ASIAN miners have propped up the value of the metal industry’s mergers and acquisitions (M&A) market in the last year, as blockbuster deals were replaced by smaller tie-ups, according to research out today.
Metal firms worldwide spent 20 per cent more on M&A in 2012, completing 507 deals worth a total of $45.8bn (£30.7bn), PwC’s annual report on the industry shows.
But Asia Pacific was responsible for 68 per cent of this spending, soaring from 19 per cent share of the M&A market the previous year.
The biggest deal to complete was Japanese firm Nippon Steel’s $9.4bn purchase of Sumitomo Metal.
Outside of this region, the sector’s dealmakers were reluctant to splash out, with the value of North American deals falling two thirds to $4.3bn and European M&A levels also falling back to the post-credit crunch lows of 2009.
The volume and value of deals in 2012 fell below PwC’s forecasts, which were knocked off course by volatile swings in commodity prices.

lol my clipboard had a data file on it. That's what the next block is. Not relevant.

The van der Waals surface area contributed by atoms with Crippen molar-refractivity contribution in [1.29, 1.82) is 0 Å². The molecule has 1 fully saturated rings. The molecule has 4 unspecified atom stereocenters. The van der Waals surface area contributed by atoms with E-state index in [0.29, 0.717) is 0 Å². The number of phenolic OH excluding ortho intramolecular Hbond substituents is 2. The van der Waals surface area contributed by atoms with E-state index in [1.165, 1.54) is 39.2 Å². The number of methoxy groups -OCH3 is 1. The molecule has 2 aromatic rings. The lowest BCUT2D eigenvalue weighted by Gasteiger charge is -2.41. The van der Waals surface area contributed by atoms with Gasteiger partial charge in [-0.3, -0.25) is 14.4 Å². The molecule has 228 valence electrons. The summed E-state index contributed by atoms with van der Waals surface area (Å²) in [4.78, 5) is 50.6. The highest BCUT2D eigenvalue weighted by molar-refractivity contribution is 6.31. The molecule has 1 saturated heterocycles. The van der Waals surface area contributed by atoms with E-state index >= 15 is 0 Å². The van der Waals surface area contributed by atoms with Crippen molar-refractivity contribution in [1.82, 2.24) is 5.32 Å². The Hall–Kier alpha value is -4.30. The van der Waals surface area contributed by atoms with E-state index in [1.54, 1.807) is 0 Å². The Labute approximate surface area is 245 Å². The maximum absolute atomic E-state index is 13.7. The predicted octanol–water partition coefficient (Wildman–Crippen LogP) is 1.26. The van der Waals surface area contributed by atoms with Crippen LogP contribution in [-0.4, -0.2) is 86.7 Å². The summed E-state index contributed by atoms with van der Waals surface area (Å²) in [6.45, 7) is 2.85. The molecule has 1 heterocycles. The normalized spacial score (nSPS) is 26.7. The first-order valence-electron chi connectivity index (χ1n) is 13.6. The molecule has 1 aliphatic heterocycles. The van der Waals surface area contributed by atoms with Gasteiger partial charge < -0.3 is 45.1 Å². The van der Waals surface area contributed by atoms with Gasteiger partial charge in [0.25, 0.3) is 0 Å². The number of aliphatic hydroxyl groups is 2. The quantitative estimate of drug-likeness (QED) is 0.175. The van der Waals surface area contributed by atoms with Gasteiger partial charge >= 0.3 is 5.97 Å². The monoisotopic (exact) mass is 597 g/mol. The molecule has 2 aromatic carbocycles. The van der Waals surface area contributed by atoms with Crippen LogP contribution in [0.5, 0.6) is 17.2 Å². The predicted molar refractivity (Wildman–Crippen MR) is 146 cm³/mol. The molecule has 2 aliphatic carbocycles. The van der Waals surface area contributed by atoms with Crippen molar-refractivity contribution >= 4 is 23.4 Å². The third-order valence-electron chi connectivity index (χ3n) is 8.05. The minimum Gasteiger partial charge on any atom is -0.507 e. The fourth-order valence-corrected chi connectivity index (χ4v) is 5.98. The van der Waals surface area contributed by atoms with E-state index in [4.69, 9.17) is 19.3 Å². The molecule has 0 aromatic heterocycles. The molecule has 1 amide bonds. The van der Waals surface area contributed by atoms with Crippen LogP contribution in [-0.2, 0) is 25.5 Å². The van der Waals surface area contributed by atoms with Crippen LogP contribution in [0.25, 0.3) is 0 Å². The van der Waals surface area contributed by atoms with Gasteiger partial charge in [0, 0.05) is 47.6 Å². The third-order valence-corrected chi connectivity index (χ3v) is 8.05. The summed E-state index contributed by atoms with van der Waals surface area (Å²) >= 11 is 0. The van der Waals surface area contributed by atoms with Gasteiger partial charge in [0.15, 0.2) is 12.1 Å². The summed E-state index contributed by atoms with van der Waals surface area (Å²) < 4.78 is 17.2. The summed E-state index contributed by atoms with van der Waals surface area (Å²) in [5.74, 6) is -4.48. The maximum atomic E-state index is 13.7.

And the deals that were done were of a much smaller size than the mega-mergers of previous years, as cautious chief executives chose to focus on inward investment and improving operations rather than the acquisition trail, PwC said.
“On the surface, we are still seeing some mega-deals but they are fewer and if we created a top 10 of the deals announced and completed in 2012 just half would have been valued above $1bn,” said PwC global metals leader Jim Forbes.
“There is no doubt that the industry is facing some of its toughest challenges yet as companies battle the headwinds of ongoing economic uncertainty and unpredictable costs around raw materials and energy.”
Nevertheless, PwC is forecasting a 40.2 per cent rise in total deal value this year. The firm highlights continued appetite among Chinese and Indian metals firms for coal assets.